Tuesday, April 10, 2018

Hiking Badlands Loop in Death Valley National Park

One day a few weeks ago I woke up and realized I have never been to Death Valley National Park, and well living not horribly far from it, only a few hours drive. I literally decided to go, packed up and was out the door for a little Death Valley camping trip in under 30 minutes.  Because let's face it, this is how I roll LOL
The Badlands Loop hike was the first trail I came across a few hours later, and after needing a break to stretch my legs, this 3.5-mile loop seemed like the perfect place to do it!
Now the guide will tell you this is about 2.5-3 miles. But my GPS probably because I walked out to a few overlooks along the way, clocked me at 3.5. Since most people hike and enjoy a view, I decided to leave you with the 3.5 mi. as a guide for this hike.



This post is a little of a photo dump, but this place is gorgeous, and heck yes it is the Badlands LOL You'll find very little growth in this area, and the hike itself although is a little of a climb down into the Badlands bottom, and then, of course, a little climb back up when you're done, the rest of it is relatively flat (or very normal gentle up and downhills on the trail.) I'd go so far as to say this is a family-friendly hike.




While I say this is family friendly, there are a few sections where you are walking along edges, so obviously common sense needs to be applied when taking kids or people with a fear of heights.





You'll get stellar views of the slopes and rock formations. At some points, you can even get a view of furnace creek (190 feet below sea level) in the distance. 





When you hear of Death Valley, you should assume it can get hot! It does, the summers can easily reach 120 F degree's which means the rock and ground itself when touching it can get up to 200 F Degrees. So obviously, you MUST take WATER, regardless of which time of year you hike it!!!!!!!
I hiked this at the end of March, so the temperature highs were in the upper 80's to low 90's, in most ways absolutely perfect hiking temps for us desert lovers! If that's too hot for you, visit in the winter months when temps are closer to 60's and 70's.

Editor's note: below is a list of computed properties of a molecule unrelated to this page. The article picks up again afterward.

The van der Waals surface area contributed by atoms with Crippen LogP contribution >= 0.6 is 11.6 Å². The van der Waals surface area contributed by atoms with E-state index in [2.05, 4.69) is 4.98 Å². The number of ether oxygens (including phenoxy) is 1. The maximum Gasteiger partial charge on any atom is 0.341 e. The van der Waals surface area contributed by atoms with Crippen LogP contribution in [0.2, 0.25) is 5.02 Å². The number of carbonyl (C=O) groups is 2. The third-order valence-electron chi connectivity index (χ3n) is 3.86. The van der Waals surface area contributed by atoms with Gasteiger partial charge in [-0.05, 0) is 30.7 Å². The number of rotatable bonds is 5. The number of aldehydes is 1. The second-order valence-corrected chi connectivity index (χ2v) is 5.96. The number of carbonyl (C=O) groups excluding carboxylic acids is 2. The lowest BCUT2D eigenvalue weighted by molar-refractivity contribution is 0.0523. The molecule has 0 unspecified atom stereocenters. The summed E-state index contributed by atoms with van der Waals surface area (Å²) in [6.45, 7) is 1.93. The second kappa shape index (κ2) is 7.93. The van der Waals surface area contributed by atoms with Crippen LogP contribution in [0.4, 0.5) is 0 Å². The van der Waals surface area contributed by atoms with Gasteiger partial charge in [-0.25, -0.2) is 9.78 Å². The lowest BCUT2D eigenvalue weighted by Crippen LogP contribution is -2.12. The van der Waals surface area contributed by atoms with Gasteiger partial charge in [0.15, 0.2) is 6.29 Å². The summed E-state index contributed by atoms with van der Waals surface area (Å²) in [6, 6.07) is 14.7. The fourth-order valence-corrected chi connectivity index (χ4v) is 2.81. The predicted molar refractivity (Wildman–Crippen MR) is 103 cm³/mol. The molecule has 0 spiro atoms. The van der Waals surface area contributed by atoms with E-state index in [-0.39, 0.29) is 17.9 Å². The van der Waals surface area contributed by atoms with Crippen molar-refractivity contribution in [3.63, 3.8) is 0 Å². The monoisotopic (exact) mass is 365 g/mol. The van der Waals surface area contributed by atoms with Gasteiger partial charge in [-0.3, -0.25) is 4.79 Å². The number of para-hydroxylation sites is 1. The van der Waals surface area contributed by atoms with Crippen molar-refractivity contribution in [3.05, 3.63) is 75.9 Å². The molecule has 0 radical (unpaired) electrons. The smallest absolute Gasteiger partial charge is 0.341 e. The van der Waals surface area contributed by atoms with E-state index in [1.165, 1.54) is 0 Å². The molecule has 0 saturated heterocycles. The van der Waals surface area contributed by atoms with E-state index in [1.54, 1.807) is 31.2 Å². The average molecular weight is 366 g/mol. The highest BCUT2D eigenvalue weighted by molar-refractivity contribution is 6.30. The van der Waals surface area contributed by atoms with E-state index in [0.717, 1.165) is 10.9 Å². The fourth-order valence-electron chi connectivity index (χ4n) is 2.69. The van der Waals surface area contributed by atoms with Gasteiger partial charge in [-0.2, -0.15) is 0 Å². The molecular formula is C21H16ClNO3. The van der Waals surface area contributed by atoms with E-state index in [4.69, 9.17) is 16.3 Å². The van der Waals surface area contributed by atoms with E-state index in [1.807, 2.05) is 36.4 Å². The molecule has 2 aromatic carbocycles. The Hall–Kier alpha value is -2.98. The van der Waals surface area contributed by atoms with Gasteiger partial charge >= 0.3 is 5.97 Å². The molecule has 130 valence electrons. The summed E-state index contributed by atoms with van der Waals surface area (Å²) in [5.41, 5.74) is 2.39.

IF YOU GO:
I can't stress enough bring water, and lots of it!! You won't find as many fountains and water sources as you can in other areas and parks! Why? Well, this national park is huge, I believe 3.5 million acres and it takes a long time alone to drive around.
 
Don't just bring a small 12-16 oz. water bottle and assume because the hike is in the 3-mile range you'll be good. This is the desert after all, and while you won't feel like your sweating much, you are evaporating sweat at a very high rate, especially when you're moving!
FYI I In the desert, water is seeping out of you fast even if you're standing still!
The biggest mistake tourists make when visiting a desert is underestimating how much water to drink.
They Suggest: 
Bring 2 Liters water if hiking a shorter 3-4 mi. hike in the winter months.
Bring 1 Gallon water if hiking shorter 3-4 mi. hikes in the warmer times of year (April-Oct)
Have fun! This hike is beautiful, and I do say stay on the trails because you don't want to ruin the lands for others to enjoy. However, part of this hike you will be in a wash, so you can do a little exploring and have a wider place to trail in portions of this hike.

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